We have been having many problems with our DE swimming pool filter. Our landlord does the winterizing and we question if he does it properly.
We have used 36 pounds of pool chlorine, 2 lbs of anti-algae, 2 pounds of phos clear, and almost 65 pounds of DE all in one week to clear up our pool. The chemicals were given when we brought various samples (5 times) to the local pool store. It has been 8 days and $350 and we still have a mess of a pool.
It is an ground 25,000 gallon and uses a DE swimming pool filter EC75. There is DE in the bottom of the pool. We cannot vaccuum as there is not enough suction. We have been bumping constantly.
We just took apart the filter and two of the tentacles are ripped, with fabric hanging off.
Thanks for your questions Matthew
When you say, "It has been 8 days and $350 and we still have a mess of a pool," I will assume you probably have a pool algae issue. To shock a 25,000 gallon pool you would need 6.5lbs. of granule pool chlorine (Calcium Hypochlorite) or 4 gallons of liquid chlorine (Sodium Hypochlorite).
With 36 lbs. of chlorine your readings would be off the chart. When I shock the YMCA pool I use 35 lbs., and that's for an 80,000 gallon pool. I think you might be getting the wrong information. First, get a Taylor Reagent FAS-DPD K-2005 or 2006 pool water test kit. This is the most accurate.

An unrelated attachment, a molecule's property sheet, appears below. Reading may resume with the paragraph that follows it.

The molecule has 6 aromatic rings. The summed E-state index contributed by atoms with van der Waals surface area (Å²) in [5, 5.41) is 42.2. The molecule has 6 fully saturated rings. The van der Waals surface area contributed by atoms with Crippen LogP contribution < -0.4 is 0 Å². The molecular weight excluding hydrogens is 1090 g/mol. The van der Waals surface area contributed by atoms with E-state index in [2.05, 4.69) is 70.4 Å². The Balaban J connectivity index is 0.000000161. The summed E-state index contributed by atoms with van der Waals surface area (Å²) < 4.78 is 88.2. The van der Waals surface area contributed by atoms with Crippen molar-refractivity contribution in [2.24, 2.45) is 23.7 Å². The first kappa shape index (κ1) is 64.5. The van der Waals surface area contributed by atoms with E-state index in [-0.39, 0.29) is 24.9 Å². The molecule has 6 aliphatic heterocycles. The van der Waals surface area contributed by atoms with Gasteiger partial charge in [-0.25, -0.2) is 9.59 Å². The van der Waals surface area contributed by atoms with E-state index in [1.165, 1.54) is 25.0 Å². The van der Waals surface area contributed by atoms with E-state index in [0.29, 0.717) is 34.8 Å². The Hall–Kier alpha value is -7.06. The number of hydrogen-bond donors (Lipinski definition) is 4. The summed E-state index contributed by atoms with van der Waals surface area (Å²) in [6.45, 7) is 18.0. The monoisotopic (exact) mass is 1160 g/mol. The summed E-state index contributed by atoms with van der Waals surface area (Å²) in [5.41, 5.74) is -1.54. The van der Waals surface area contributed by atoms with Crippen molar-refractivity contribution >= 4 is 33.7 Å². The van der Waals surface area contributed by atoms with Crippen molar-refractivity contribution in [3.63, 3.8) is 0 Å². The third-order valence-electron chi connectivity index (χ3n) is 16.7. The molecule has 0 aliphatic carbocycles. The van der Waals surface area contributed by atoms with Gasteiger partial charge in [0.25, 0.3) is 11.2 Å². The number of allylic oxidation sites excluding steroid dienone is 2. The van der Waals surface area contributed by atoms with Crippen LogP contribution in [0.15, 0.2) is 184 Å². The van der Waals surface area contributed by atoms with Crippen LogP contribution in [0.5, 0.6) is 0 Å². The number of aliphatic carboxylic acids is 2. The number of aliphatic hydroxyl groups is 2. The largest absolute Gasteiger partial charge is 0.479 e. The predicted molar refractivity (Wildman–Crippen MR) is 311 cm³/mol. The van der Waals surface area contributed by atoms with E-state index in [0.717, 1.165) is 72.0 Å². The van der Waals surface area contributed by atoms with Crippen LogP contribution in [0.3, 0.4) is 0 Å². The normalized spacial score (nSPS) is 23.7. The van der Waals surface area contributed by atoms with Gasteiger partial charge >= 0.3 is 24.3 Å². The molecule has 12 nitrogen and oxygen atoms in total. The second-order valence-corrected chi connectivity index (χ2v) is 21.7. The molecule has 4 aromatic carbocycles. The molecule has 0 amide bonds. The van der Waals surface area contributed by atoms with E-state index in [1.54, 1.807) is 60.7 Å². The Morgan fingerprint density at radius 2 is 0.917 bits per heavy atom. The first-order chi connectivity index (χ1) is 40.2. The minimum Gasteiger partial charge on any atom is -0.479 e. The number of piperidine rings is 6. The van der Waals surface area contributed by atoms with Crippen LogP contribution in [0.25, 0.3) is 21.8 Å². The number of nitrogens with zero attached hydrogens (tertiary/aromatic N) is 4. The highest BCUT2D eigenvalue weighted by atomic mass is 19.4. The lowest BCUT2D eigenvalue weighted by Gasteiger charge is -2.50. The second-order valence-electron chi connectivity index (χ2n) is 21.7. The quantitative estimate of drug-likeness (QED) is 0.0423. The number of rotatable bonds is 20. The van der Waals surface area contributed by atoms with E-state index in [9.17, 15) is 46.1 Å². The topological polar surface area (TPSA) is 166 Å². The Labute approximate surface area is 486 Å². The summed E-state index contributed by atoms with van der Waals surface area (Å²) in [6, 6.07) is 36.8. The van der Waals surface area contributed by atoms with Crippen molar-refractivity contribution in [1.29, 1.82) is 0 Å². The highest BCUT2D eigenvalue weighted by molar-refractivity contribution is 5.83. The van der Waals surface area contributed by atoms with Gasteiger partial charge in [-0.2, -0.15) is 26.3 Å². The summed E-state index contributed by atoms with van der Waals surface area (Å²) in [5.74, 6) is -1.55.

Next is to check your DE pool filter. My experience has been if less than 50% of the grids are torn or ripped you can try to repair them. If you're unable to to sew them back on you can get a local pool tech to come out and do the repair. If more than 50% are ripped you might think about getting new grids.
Your filtration system might be clogged with DE. Take it apart, clean it if necessary, and add fresh DE. Follow the directions for adding DE to the letter. More is not better. DE in the bottom of the pool would indicate ripped or torn grids/tentacles and also a clogged system would lose suction.
Be sure the skimmers, pump basket, and bottom drain are free from debris. Have your water level 1/3 - 1/2 up from the bottom of the skimmer. Be sure any plugs from the pool winterization are removed. Check the skimmers and returns.
Allow your filtration system to run for an hour or so to ensure no DE is coming back into the pool and everything is circulating and running properly. Scoop any debris from the pool with a leaf rake, not a blue skimmer.
Once you've done the above and everything is cleaned out and circulating, it will be time to shock the pool. Go here to see exactly what you need and how to do it.
Chemicals that reduce the amount of phosphates in the pool should only be used in extreme conditions. Algae needs phosphates to grow, but when the pool chlorine level is kept between 1.5ppm - 3.5ppm there's no swimming pool algae. If there's no algae, then does it matter what the phosphate level is? Once you get the circulation up and running you'll be able to vacuum.